A timely, introspective whodunit with a lot of heart.

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IT WASN'T ME

Six seventh-graders in small-town Massachusetts reluctantly spend school vacation week participating in a restorative-practice justice circle in hopes of identifying a vandal.

Amateur photographer Theo is the victim of a hate crime—his self-portraits in the student gallery defaced with “scribbled threats [and] gay slurs” and followed by a seemingly related incident in the darkroom—yet none of the five students who were in the gallery at the time admit culpability. A “non-horrible” teacher brings Theo and the five suspects together in a radical approach to conflict resolution, reminding them that “all of us are fighting unseen battles.” Told primarily through Theo’s first-person present-tense perspective, punctuated by daily assessments completed by his classmates, the book resists casting any one character as the obvious perpetrator. In true Breakfast Club fashion, the time spent together is sometimes hilarious and sometimes tragic, and it leaves secrets revealed—one student recently lost a sibling, several are navigating cultural expectations and stereotypes, Theo’s dad split last year—and intimate connections forged. Fans of Levy’s Fletcher Family series about two white dads and their adopted sons will recognize Jax Fletcher. Of the five suspects, Jax and Andre are African-American, while Alice Shu appears Asian, and Molly and Erik are identified as white along with Theo. Both refreshingly and frustratingly, Theo’s sexual orientation is never made explicit; the text emphasizes the impact of the harassment rather than the relevance of its content.

A timely, introspective whodunit with a lot of heart. (Fiction. 8-14)

Pub Date: Nov. 13, 2018

ISBN: 978-1-5247-6643-6

Page Count: 336

Publisher: Delacorte

Review Posted Online: Aug. 14, 2018

Kirkus Reviews Issue: Sept. 1, 2018

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With Ivan’s movie out this year from Disney, expect great interest—it will be richly rewarded.

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THE ONE AND ONLY BOB

Tiny, sassy Bob the dog, friend of The One and Only Ivan (2012), returns to tell his tale.

Wisecracking Bob, who is a little bit Chihuahua among other things, now lives with his girl, Julia, and her parents. Happily, her father works at Wildworld Zoological Park and Sanctuary, the zoo where Bob’s two best friends, Ivan the gorilla and Ruby the elephant, live, so Bob gets to visit and catch up with them regularly. Due to an early betrayal, Bob doesn’t trust humans (most humans are good only for their thumbs); he fears he’s going soft living with Julia, and he’s certain he is a Bad Dog—as in “not a good representative of my species.” On a visit to the zoo with a storm threatening, Bob accidentally falls into the gorilla enclosure just as a tornado strikes. So that’s what it’s like to fly. In the storm’s aftermath, Bob proves to everyone (and finally himself) that there is a big heart in that tiny chest…and a brave one too. With this companion, Applegate picks up where her Newbery Medal winner left off, and fans will be overjoyed to ride along in the head of lovable, self-deprecating Bob on his storm-tossed adventure. His wry doggy observations and attitude are pitch perfect (augmented by the canine glossary and Castelao’s picture dictionary of dog postures found in the frontmatter). Gorilla Ivan described Julia as having straight, black hair in the previous title, and Castelao's illustrations in that volume showed her as pale-skinned. (Finished art not available for review.)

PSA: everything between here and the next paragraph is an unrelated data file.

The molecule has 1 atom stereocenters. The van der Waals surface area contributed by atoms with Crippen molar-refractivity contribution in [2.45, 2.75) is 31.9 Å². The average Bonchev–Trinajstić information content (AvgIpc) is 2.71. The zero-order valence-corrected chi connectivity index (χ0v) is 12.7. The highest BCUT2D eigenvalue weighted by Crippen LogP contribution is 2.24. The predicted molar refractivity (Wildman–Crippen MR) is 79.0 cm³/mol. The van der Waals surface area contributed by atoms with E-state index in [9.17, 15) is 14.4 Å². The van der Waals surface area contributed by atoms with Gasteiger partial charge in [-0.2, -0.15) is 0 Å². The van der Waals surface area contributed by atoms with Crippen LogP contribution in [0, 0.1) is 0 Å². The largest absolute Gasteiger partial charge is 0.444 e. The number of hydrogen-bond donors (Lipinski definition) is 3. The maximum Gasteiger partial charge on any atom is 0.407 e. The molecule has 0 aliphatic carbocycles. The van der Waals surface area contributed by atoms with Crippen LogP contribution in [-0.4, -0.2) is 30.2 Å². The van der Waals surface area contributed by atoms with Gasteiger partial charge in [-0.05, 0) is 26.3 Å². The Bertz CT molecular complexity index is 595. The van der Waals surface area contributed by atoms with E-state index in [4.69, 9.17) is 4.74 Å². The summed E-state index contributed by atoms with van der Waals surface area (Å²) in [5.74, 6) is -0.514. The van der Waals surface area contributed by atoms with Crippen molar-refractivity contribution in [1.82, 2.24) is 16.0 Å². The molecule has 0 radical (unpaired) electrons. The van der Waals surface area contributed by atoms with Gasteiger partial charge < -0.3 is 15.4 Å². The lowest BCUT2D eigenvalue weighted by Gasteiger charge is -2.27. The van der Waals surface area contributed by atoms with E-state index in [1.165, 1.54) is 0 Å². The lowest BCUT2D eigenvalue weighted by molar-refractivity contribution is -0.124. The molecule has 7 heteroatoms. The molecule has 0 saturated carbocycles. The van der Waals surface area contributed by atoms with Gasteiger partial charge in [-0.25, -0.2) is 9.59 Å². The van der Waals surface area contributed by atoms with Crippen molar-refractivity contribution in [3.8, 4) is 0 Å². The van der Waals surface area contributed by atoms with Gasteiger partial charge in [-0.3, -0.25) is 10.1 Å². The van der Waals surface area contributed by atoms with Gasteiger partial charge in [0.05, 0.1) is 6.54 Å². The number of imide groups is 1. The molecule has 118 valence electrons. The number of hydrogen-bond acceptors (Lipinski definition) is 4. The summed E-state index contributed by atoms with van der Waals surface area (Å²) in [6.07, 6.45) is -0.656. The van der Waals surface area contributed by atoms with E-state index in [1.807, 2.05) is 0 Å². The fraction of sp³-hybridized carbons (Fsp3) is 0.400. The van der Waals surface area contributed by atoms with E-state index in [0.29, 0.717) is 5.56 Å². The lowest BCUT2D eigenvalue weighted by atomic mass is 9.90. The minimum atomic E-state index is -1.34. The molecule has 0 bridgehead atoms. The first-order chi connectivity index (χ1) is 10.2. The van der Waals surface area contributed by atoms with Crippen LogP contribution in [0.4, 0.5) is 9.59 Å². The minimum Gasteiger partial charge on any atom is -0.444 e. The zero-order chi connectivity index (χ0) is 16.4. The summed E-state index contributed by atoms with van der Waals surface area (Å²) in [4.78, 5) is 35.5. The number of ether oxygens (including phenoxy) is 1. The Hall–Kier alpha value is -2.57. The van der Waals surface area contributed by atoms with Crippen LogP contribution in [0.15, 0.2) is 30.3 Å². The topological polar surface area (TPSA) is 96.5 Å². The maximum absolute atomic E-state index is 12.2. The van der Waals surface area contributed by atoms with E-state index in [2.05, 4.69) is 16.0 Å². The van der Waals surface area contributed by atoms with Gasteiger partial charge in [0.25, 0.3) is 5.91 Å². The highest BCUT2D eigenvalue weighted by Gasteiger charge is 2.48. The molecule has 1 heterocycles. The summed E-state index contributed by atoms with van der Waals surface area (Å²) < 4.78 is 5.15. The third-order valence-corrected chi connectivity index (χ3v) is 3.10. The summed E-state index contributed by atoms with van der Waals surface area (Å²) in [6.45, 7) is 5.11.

With Ivan’s movie out this year from Disney, expect great interest—it will be richly rewarded. (afterword) (Fiction. 8-12)

Pub Date: May 5, 2020

ISBN: 978-0-06-299131-7

Page Count: 352

Publisher: Harper/HarperCollins

Review Posted Online: March 25, 2020

Kirkus Reviews Issue: April 15, 2020

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Moving and poetic.

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PAX

A motherless boy is forced to abandon his domesticated fox when his father decides to join soldiers in an approaching war.

Twelve-year-old Peter found his loyal companion, Pax, as an orphaned kit while still grieving his own mother’s death. Peter’s difficult and often harsh father said he could keep the fox “for now” but five years later insists the boy leave Pax by the road when he takes Peter to his grandfather’s house, hundreds of miles away. Peter’s journey back to Pax and Pax’s steadfastness in waiting for Peter’s return result in a tale of survival, intrinsic connection, and redemption. The battles between warring humans in the unnamed conflict remain remote, but the oncoming wave of deaths is seen through Pax’s eyes as woodland creatures are blown up by mines. While Pax learns to negotiate the complications of surviving in the wild and relating to other foxes, Peter breaks his foot and must learn to trust a seemingly eccentric woman named Vola who battles her own ghosts of war. Alternating chapters from the perspectives of boy and fox are perfectly paced and complementary. Only Peter, Pax, Vola, and three of Pax’s fox companions are named, conferring a spare, fablelike quality. Every moment in the graceful, fluid narrative is believable. Klassen’s cover art has a sense of contained, powerful stillness. (Interior illustrations not seen.)

Moving and poetic. (Animal fantasy. 9-13)

Pub Date: Feb. 2, 2016

ISBN: 978-0-06-237701-2

Page Count: 304

Publisher: Balzer + Bray/HarperCollins

Review Posted Online: Oct. 19, 2015

Kirkus Reviews Issue: Nov. 1, 2015

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